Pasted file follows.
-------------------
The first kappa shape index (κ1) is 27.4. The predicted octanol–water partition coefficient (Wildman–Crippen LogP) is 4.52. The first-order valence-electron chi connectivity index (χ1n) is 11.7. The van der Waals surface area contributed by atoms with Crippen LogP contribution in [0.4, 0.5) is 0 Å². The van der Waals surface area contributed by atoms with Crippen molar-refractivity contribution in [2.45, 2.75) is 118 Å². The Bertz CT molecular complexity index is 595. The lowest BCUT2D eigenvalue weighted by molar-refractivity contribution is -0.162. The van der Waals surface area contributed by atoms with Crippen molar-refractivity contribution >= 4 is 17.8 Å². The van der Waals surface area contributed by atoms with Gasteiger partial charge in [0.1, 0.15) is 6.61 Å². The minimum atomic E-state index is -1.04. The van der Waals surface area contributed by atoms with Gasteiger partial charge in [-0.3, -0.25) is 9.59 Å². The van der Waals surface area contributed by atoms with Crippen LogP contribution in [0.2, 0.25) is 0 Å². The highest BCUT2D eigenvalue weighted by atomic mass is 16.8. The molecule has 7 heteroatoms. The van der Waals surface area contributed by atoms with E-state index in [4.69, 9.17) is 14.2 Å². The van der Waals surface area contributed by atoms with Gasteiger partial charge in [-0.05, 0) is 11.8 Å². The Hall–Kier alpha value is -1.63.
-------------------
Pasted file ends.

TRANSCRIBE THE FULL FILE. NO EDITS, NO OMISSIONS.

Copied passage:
The first kappa shape index (κ1) is 27.4. The predicted octanol–water partition coefficient (Wildman–Crippen LogP) is 4.52. The first-order valence-electron chi connectivity index (χ1n) is 11.7. The van der Waals surface area contributed by atoms with Crippen LogP contribution in [0.4, 0.5) is 0 Å². The van der Waals surface area contributed by atoms with Crippen molar-refractivity contribution in [2.45, 2.75) is 118 Å². The Bertz CT molecular complexity index is 595. The lowest BCUT2D eigenvalue weighted by molar-refractivity contribution is -0.162. The van der Waals surface area contributed by atoms with Crippen molar-refractivity contribution >= 4 is 17.8 Å². The van der Waals surface area contributed by atoms with Gasteiger partial charge in [0.1, 0.15) is 6.61 Å². The minimum atomic E-state index is -1.04. The van der Waals surface area contributed by atoms with Gasteiger partial charge in [-0.3, -0.25) is 9.59 Å². The van der Waals surface area contributed by atoms with Crippen LogP contribution in [0.2, 0.25) is 0 Å². The highest BCUT2D eigenvalue weighted by atomic mass is 16.8. The molecule has 7 heteroatoms. The van der Waals surface area contributed by atoms with E-state index in [4.69, 9.17) is 14.2 Å². The van der Waals surface area contributed by atoms with Gasteiger partial charge in [-0.05, 0) is 11.8 Å². The Hall–Kier alpha value is -1.63.